When the larger rear wheel was used it of course raised the rear end making the frame angles steeper, including the head angle. This changed the trail and the handling characteristics. To compensate the front fork brake mount was made so the fork could be turned and the fork blade was curved backwards like a motor-pace or stayer bike.

This increased the trail to compensate for the loss of trail due to the steeper head angle. The head angle and the fork blade offset was designed for optimum handling in either set up. In test runs it handled beautifully, but I only ever built the one.

My thinking was to use the larger wheel for flat and straight courses, and the smaller rear wheel for technical courses with a lot of twists and turns, where faster acceleration out of corners might help.


  To Share click "Share Article" below


Fine Italian Steel

On hearing the term “Fine Italian Steel,” one usually thinks of handcrafted steel frames, but in the early 1950s, Italy having made a quick recovery from the devastation of WWII, were producing some quite beautiful steel bicycle components.

There were no Campagnolo Groupos in the early 1950s, Campagnolo made quick release hubs and derailleur gears, and that was it. Pedals and cranksets were introduced in the late 50s.

The two main brands I remember were Gnutti and Magistroni, between them they made cranksets, bottom bracket bearings, hubs and headsets.

Gnutti made a really elegant cotterless crankset, (Pictured above.) that fitted onto a tapered and splined BB spindle, and was held in place with recessed Alen screws.

They also made a less expensive cottered crank, which was the one I used, pictured left.

Both Gnutti and Magistroni cranks were a three arm pattern with the same standard bolt circle diameter.

They were often used in conjunction with the French made Simplex chainrings.

Simplex had these three simple bolt-on adapter arms. (Picture below.)

 Gnutti’s quick release hubs were a copy of Tulio Campagnolo’s original idea, I’m not sure if the patent had run out, or they were made under license. The hubs had a chromed steel barrel with aluminum flanges pressed and swaged into place. (Pictures below.)

 Finally this Magistroni headset (Pictured below right.) intrigues me, it is quite an engineering masterpiece. How did they get the “Magistroni” name around its circumference?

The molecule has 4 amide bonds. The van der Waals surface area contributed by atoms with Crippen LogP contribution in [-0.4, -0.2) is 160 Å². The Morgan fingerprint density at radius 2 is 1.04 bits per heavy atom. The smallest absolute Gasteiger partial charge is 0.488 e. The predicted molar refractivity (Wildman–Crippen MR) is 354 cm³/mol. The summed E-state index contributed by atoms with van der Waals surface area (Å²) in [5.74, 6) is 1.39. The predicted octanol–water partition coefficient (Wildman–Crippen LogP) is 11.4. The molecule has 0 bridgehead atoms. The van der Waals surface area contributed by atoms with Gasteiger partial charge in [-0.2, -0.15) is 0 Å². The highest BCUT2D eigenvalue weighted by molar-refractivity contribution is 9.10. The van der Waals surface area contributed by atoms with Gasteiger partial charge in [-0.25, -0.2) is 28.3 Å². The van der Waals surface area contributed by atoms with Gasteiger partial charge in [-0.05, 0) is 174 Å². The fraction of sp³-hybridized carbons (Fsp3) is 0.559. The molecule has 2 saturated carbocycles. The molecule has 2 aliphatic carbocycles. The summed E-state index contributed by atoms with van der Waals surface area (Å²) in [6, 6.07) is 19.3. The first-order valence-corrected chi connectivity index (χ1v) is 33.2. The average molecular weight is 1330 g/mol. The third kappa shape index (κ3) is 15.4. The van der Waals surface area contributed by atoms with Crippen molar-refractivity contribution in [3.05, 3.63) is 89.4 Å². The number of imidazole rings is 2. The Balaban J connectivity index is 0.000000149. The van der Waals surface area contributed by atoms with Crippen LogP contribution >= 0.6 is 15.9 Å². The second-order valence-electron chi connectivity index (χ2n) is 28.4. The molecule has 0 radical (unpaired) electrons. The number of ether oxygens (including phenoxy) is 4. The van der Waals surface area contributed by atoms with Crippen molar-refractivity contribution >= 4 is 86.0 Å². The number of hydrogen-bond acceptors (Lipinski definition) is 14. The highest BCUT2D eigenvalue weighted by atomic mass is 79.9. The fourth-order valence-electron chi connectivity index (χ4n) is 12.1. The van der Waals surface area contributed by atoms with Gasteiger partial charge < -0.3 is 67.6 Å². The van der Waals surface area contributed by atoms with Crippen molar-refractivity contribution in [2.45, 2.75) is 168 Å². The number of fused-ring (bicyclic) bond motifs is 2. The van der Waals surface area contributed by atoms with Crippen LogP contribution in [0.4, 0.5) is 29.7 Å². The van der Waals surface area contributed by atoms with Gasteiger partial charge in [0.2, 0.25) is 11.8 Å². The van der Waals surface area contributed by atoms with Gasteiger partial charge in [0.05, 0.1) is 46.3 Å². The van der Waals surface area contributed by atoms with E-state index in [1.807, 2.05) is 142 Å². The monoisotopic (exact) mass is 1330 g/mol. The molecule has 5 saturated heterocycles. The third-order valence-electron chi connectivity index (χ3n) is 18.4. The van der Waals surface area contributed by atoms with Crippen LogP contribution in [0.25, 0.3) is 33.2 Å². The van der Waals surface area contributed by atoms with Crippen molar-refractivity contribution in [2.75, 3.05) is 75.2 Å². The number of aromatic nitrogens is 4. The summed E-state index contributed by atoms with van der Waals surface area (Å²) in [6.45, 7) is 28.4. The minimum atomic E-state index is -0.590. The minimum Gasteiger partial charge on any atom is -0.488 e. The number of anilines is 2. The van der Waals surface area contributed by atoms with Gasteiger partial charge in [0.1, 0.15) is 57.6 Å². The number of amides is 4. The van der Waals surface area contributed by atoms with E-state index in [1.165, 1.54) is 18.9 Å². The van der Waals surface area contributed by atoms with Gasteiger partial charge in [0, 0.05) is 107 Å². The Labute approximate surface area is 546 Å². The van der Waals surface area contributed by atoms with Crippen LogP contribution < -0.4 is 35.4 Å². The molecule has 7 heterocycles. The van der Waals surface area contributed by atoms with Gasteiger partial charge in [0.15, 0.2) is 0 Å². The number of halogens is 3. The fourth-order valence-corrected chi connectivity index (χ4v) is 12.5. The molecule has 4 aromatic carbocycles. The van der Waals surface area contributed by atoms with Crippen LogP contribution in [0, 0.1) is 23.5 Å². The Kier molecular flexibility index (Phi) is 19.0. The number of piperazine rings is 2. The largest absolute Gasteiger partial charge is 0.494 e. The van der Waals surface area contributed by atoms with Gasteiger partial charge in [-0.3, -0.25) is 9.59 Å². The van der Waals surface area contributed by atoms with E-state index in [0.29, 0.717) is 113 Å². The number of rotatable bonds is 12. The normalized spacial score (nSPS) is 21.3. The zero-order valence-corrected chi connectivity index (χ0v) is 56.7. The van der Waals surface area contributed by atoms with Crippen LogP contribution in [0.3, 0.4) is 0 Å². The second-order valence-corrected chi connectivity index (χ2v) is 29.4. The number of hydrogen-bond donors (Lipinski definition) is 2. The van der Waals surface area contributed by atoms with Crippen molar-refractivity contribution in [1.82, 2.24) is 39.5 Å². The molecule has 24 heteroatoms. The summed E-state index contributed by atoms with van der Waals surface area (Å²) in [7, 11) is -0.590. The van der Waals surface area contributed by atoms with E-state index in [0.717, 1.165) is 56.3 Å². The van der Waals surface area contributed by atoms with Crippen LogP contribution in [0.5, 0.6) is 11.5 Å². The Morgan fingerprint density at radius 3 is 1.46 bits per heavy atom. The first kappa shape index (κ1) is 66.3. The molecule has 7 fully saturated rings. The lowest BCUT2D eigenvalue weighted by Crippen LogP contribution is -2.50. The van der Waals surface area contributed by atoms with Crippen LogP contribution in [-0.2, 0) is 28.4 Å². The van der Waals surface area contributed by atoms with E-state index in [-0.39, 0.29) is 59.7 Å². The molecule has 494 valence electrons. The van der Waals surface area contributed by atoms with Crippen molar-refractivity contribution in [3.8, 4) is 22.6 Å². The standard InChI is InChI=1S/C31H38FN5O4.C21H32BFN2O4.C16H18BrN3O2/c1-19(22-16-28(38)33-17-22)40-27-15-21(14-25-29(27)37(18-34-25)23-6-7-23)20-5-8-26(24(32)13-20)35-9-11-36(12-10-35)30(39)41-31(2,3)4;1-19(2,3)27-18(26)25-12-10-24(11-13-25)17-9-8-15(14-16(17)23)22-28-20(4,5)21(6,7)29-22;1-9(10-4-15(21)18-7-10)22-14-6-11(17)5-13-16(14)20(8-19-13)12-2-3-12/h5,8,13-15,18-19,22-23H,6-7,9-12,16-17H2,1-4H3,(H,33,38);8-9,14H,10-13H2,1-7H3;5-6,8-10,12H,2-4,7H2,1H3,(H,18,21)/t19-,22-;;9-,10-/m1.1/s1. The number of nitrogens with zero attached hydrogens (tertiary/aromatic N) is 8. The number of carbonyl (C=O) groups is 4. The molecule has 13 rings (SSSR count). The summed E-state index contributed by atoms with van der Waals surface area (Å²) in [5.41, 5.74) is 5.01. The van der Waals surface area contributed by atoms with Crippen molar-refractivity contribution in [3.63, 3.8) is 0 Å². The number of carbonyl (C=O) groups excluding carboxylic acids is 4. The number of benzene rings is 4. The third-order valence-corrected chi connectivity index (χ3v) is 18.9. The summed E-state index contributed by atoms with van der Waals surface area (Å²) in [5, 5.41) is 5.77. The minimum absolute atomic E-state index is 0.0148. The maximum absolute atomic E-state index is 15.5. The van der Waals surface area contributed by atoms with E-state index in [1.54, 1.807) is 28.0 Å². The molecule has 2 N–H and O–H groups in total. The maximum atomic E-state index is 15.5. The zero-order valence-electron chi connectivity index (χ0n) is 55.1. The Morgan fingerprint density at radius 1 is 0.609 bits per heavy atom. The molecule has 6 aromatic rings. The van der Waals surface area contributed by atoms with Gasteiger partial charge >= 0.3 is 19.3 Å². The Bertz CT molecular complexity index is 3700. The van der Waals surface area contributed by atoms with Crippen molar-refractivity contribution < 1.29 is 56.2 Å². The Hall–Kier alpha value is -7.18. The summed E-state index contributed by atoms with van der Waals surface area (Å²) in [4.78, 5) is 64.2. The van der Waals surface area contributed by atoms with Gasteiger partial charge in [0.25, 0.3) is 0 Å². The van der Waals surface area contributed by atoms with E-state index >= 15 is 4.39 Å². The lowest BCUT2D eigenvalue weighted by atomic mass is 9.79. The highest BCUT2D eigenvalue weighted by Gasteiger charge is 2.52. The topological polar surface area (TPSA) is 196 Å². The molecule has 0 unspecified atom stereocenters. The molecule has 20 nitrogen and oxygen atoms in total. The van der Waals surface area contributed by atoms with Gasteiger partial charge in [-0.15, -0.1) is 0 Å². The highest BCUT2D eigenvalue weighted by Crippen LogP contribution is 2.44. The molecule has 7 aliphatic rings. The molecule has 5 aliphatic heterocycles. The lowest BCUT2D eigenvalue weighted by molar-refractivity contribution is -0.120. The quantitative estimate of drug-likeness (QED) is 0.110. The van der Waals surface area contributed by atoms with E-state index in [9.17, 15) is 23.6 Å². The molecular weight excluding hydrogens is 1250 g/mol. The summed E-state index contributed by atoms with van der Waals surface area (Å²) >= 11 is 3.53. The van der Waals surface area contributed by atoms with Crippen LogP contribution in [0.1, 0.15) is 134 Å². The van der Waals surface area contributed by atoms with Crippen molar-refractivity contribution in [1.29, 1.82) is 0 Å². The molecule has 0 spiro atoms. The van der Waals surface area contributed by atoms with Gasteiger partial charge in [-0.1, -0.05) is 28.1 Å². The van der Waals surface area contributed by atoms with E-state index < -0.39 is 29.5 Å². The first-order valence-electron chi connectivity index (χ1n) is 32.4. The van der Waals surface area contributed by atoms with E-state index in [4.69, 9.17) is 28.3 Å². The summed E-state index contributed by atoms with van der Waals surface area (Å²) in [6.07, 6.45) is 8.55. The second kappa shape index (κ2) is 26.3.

It would not have been cast, a casting would not work as a bearing surface.

Stamping not possible around the complete circle. It would not have been engraved or pantographed, too costly.

Knowing a little about engineering practices of that era, I believe the lettering was rolled on.

Probably done while the bar stock was in a solid piece, before the headset cup was shaped in a lathe. The bar would be turned slowly and a rotating die with the lettering in reverse pressed into it under great pressure. If anyone else has any alternative theories let me know.

Also note the teeth machined into the top of the bearing cup, with a lock ring with matching teeth. After loosening the top nut, this would allow adjustment by hand, one notch at a time. The lock ring being keyed to the steering tube would prevent the bearing cup from turning as the top nut was re-tightened.


  To Share click "Share Article" below



Cycling is a passion, or rather, it can become one. Many people ride a bike, not all of them can be described as passionate about it. Passion is one of those words that is not easy to explain, one has to experience passion to know what it truly is.

Cycling becomes a passion when someone rides a bike for no other reason than to experience the joy of riding a bike. If you have a passion for something in life, you are truly living. Without passion, a person is simply existing.

People who say, “Cyclists should not be on the road because it is dangerous,” just don’t get it. It is like telling a surfer it is dangerous to go into the ocean because of shark attacks, the surfer who is passionate about surfing is not going to stop.

It is not that cyclists and surfers are crazy, foolhardy, with little regard for their life. In fact, the opposite is true. If one has a passion for life, the last thing that person wants is to end it. On the other hand, if one cannot engage in their passion, they are no longer living anyway. Life becomes a pointless existence. 

Passion can include anger, especially if someone suggests I should not pursue my passion, which happens to be riding my bike on the road. It is a road bike after all, and just as a surfer must surf in the ocean, a road bike must be ridden on the road. 

Some will say, “You have a local bike path, why don’t you ride there?” Yes I am fortunate to have a paved Walk and Bike Trail just two miles from my home. It is 7 miles long, so 14 miles out and home. But after riding it several times during the week, the monotony has got me itching to get out on the open road, and actually go somewhere.